New pet laws for Ann Arbor in MI.
this is from http://www.mlive.com/news/aanews/ind...7343285890.xml
New rules for pets proposed
Changes on hold due to city officials' concerns over enforcement
Tuesday, October 21, 2003
BY TOM GANTERT
News Staff Reporter
Ann Arbor residents who walk their dogs in public without "suitable equipment" to pick up after them could be ticketed and fined under proposed sweeping changes to the city's animal ordinance.
The revised ordinance includes a ban against keeping reptiles as domestic pets and would make it illegal to separate kittens and puppies from their mothers before they reach 8 weeks old.
It would also require that pets be given "human companionship" and not be left unattended for 24 consecutive hours.
At a public hearing Monday night, the City Council, by a 6-5 vote, postponed a decision on the revised ordinance after council members said they needed more time to review the proposed new rules.
City Council Member Mike Reid, D-2nd Ward, said if the changes are to be taken seriously, it will cost money for enforcement.
"How are we going to fund all of this?" Reid asked after the meeting. "Who is going to pay for the administrative costs? Or are we left with an ordinance with no teeth?"
The revised ordinance originally included language that would have outlawed keeping animals at schools because of health concerns and because critics say the animals end up being unwanted.
Council Member Heidi Herrell agreed to remove that language if it stood in the way of the council approving the ordinance.
"It's mostly common sense and we've written it down," said Herrell, D-3rd Ward, about the revisions, recommended by a task force that she led.
The 38-page, revised ordinance could be passed at the next meeting Nov. 6. That will be Herrell's final meeting. Herrell, who is well known for her animal activism, is stepping down after eight years on the council.
Monday night's public hearing was kept open and will resume Nov. 6.
This ordinance amendment is considered Herrell's last hurrah. The changes she proposed were wide-ranging and dramatic:
Any motorist who injured an animal would be required to call the police or the Humane Society. Herrell said that way an official could come out and put the animal "out of its suffering."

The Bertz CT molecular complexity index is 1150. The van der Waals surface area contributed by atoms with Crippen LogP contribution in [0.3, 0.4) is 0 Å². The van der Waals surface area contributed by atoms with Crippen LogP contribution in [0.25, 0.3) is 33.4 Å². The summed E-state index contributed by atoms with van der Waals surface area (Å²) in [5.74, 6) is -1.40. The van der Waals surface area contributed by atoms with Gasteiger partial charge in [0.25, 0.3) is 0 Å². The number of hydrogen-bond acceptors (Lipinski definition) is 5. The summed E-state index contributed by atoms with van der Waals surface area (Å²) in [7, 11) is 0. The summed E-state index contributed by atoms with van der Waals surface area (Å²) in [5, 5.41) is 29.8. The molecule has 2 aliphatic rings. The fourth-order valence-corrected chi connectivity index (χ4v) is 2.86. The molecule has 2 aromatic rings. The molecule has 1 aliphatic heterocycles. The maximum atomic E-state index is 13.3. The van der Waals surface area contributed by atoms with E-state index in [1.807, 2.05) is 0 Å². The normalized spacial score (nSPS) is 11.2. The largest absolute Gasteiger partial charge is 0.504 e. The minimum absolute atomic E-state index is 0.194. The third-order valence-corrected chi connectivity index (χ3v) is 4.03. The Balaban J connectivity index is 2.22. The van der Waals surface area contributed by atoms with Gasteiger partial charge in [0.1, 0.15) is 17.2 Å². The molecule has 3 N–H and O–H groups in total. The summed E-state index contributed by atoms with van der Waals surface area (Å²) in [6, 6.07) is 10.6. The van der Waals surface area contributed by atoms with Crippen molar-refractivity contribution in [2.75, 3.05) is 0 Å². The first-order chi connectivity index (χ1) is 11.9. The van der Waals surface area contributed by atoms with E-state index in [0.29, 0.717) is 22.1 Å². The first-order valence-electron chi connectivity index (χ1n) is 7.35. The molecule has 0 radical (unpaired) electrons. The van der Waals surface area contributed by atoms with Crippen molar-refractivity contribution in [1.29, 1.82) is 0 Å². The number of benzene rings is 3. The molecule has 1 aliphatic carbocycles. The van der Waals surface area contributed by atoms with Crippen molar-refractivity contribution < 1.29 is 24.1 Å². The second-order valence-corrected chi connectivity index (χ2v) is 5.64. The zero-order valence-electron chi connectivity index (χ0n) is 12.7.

People would be required to tell the Humane Society about any stray animals they take in.
Dogs and cats under the age of 8 weeks couldn't be separated from their mothers, except to be given to the Humane Society.
Dogs couldn't be kept in a fenced area of less than 150 square feet of open space. Animals would have to be kept in an enclosed passenger compartment inside the car or within an "enclosing device" if kept outside the car while traveling.
Wolf-dog crossbreeds and animals taken from the wild would not be allowed as domestic pets.
No person could possess more than 12 domestic animals, excluding fish.
"Dangerous" dogs would be classified Level 1, Level 2 and Level 3. There are specific guidelines on what a dog has to do to be classified and what the consequences are. The higher the number, the more dangerous the dog. For example, a Level 3 dog would be one that has bitten or attacked a person on two or more occasions, caused serious injury or death to a person, caused serious injury or death to another dog by attacking it while the other dog is on the property of its owner or under control of its guardian, or one that has caused any physical injury to more than one person during a single incident. Immediate impoundment and euthanasia are possibilities for a Level 3 dog.
The ordinance includes a schedule of fines for violations, which include both civil infractions and misdemeanor criminal offenses. For instance, failure to carry equipment to pick up after your dog after it does its business would be a civil infraction with a $50 fine for first offenders.
The people responsible for enforcing the ordinance expressed concern about whether they have the staff and resources needed to follow up on the changes.
"If it leads to significant increases for calls for service in this area, I have no additional resources other than my two animal control officers," Police Chief Dan Oates said.
Josephine Kelsey, the executive director of the Humane Society of Huron Valley, said she supports the ordinance in principle "but there is a lot of work to be done."
Kelsey told the council members on Monday that the Humane Society doesn't have the money to follow up on the extra duties called for in the ordinance.
"We simply do not have the funds," Kelsey said.
City Council Member Joan Lowenstein, D-2nd Ward, said she supported the changes in the ordinance and was educated by a lot of the material Herrell presented on the dangers of keeping some animals as pets, such as reptiles.
Mayor John Hieftje cast the deciding vote to postpone the vote.
"I have some concerns," Hieftje said. "I was happy to see it postponed."
After the meeting, Herrell broke down in tears while discussing the disappointment of not being able to get it passed.
Tom Gantert can be reached at email@example.com
or (734) 994-6701.
It sounds like herp keepers are in trouble in michigan, and did you see the laws on the minimum size lot for a dog? I would suggest writting the city council to complain/educate the council on herp info.
Also some of the stuff sounds suspiciously like brian's fears are coming true. Who's ever left a cat for a weekend? No more mice ect at school. animals have to be restrained in a vehical (my dog loves to stick his head out the window).